Oversteer or Rotation?

strengthrehab

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Exactly what I'm using. Stiff rear springs (1300 lb/in) and stock GTPP rear bar

As Brian knows.
 

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Healthy slip angle or sliding, the difference isn’t easy to discern or diagnose over the internet w/o video.

Unless the car is (de)tuned to have significant understeer at the limit, chances are you’re going to have to respect the fun pedal on the exit of slow corners where the available torque in a low gear can easily exceed the grip available after you subtract the grip needed to hold your line.

anytime you add gas, you’d better be unwinding the steering wheel at the same time, and lets hope you aren’t using a twitchy “track mode” throttle mapping or ecu tuning whichcan make it very challenging to roll on the throttle smoothly.

if the car wants to spin on corner entry with no throttle applied, it could be a driver technique issue with brake release or possibly related to a setup issue with swaybars, or rear tires are shot, or a rear alignment issue, or ... you get the idea. Generally tho with a high hp car set up to handle neutrally, you can’t just go full throttle right at the apex of a tight corner (some throttle yes, but not full send), you have to unwind the wheel and straighten the line a bit.
 

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You'll feel when you have good slip angle. In FWD cars, that technique along with trail braking makes you a lot faster. With RWD, it helps you put the power back on a little quicker. But an actual slide will slow you down, even if you correct for it. It all just comes down to experience and feeling what the car is doing. Smooth flow comes from smooth inputs. The #1 mistake of novice drivers is deathgripping and sawing the wheel. #2 is not looking far enough ahead of you current position to set yourself up appropriately for the next corner.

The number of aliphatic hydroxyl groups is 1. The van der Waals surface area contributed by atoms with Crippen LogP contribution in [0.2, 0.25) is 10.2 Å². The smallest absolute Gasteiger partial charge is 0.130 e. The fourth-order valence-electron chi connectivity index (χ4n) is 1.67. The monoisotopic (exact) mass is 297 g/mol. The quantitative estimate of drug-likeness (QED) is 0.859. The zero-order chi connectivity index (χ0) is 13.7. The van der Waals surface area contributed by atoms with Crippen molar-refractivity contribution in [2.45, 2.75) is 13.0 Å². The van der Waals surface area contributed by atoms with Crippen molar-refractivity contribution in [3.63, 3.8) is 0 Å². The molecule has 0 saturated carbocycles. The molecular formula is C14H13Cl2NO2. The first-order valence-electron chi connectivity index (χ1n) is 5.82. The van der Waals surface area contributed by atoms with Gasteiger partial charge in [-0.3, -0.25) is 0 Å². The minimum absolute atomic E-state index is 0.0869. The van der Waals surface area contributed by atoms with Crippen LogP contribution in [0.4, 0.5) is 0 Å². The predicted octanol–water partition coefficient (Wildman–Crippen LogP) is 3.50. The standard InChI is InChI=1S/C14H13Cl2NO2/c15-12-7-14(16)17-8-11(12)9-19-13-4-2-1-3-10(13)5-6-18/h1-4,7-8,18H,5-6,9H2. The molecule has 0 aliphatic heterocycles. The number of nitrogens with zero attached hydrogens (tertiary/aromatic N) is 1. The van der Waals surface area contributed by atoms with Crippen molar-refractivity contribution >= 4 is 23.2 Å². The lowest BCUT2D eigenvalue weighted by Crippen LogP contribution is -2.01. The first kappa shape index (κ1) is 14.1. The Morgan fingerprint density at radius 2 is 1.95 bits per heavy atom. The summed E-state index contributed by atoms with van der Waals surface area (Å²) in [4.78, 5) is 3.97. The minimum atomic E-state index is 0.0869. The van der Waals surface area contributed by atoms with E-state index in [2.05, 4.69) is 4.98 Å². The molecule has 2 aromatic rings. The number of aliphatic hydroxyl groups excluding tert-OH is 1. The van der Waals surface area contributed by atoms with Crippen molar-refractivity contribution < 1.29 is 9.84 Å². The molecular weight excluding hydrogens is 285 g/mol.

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Yes, that's too much unless you have substantial front spring rate. Obviously that's not the only part of the setup that matters for this, but it definitely contributes significantly.

Stock GT PP/EB PP bars are a good spot to be in.
A bug rear sway bar causes instability at low speeds?
 

NightmareMoon

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A bug rear sway bar causes instability at low speeds?
A stiffer rear swaybar will generally reduce the grip on that end of the car, yes.

You use stiffer swaybars to keep overall body roll in check, or to make a car transition from side to side faster than the springs alone will allow, or to fine tune oversteer/understeer balance, but the general rule of thumb is that making a swaybar stiffer reduces grip on that end of the car. Bigger isn't always better. You want as much as you need and not more.

If you're used to racecars looking like they have no body roll, its because those cars also have aero and may need to keep the front low and close to the ground for aero purposes, not because a flat car develops more grip, because aero aside, they don't.
 

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but the general rule of thumb is that making a swaybar stiffer reduces grip on that end of the car. Bigger isn't always better. You want as much as you need and not more.
Yup! They're a fine tuning device.

It's often you see SCCA street class/stock class cars using swaybars as a little bit of a crutch to get some roll stiffness on cars with very soft springs. In those cases, it's often that the improvement to dynamic geometry and responsiveness outweighs the theoretical grip reduction from lateral load transfer.
 

Plimmer

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Had a technical question. Some tight hair pins I clip I noticed that the back becomes a little loose (is this what "lively" means?) Which I don't really mind as much because I am still on the correct racing line. However, I was told from someone with way more experience than I that sliding is not fast. So if my rear becomes a little loose then that is an indication of entering the corner too fast?